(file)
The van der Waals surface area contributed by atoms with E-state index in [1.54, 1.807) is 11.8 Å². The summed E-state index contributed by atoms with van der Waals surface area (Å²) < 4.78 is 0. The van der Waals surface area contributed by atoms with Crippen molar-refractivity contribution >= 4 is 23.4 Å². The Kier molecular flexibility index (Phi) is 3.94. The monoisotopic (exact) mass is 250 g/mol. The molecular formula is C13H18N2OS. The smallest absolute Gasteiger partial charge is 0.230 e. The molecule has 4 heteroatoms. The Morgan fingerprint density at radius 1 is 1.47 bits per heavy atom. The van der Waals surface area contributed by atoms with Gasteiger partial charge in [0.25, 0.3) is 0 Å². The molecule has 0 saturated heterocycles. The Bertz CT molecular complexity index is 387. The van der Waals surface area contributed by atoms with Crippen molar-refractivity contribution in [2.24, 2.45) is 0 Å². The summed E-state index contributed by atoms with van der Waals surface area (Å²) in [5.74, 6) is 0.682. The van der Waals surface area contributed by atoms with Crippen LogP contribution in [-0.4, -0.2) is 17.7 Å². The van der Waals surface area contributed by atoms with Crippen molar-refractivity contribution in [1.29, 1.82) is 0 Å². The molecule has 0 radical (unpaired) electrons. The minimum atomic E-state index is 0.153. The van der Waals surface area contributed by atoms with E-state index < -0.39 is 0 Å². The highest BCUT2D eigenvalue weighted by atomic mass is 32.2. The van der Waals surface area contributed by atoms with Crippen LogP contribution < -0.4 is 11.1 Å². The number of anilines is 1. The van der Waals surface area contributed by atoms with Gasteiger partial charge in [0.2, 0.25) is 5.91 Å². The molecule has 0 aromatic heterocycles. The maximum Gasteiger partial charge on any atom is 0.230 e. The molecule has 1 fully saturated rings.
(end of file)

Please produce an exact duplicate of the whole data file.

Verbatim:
The van der Waals surface area contributed by atoms with E-state index in [1.54, 1.807) is 11.8 Å². The summed E-state index contributed by atoms with van der Waals surface area (Å²) < 4.78 is 0. The van der Waals surface area contributed by atoms with Crippen molar-refractivity contribution >= 4 is 23.4 Å². The Kier molecular flexibility index (Phi) is 3.94. The monoisotopic (exact) mass is 250 g/mol. The molecular formula is C13H18N2OS. The smallest absolute Gasteiger partial charge is 0.230 e. The molecule has 4 heteroatoms. The Morgan fingerprint density at radius 1 is 1.47 bits per heavy atom. The van der Waals surface area contributed by atoms with Gasteiger partial charge in [0.25, 0.3) is 0 Å². The molecule has 0 saturated heterocycles. The Bertz CT molecular complexity index is 387. The van der Waals surface area contributed by atoms with Crippen molar-refractivity contribution in [2.24, 2.45) is 0 Å². The summed E-state index contributed by atoms with van der Waals surface area (Å²) in [5.74, 6) is 0.682. The van der Waals surface area contributed by atoms with Crippen LogP contribution in [-0.4, -0.2) is 17.7 Å². The van der Waals surface area contributed by atoms with Crippen molar-refractivity contribution in [1.29, 1.82) is 0 Å². The molecule has 0 radical (unpaired) electrons. The minimum atomic E-state index is 0.153. The van der Waals surface area contributed by atoms with E-state index < -0.39 is 0 Å². The highest BCUT2D eigenvalue weighted by atomic mass is 32.2. The van der Waals surface area contributed by atoms with Crippen LogP contribution < -0.4 is 11.1 Å². The number of anilines is 1. The van der Waals surface area contributed by atoms with Gasteiger partial charge in [0.2, 0.25) is 5.91 Å². The molecule has 0 aromatic heterocycles. The maximum Gasteiger partial charge on any atom is 0.230 e. The molecule has 1 fully saturated rings.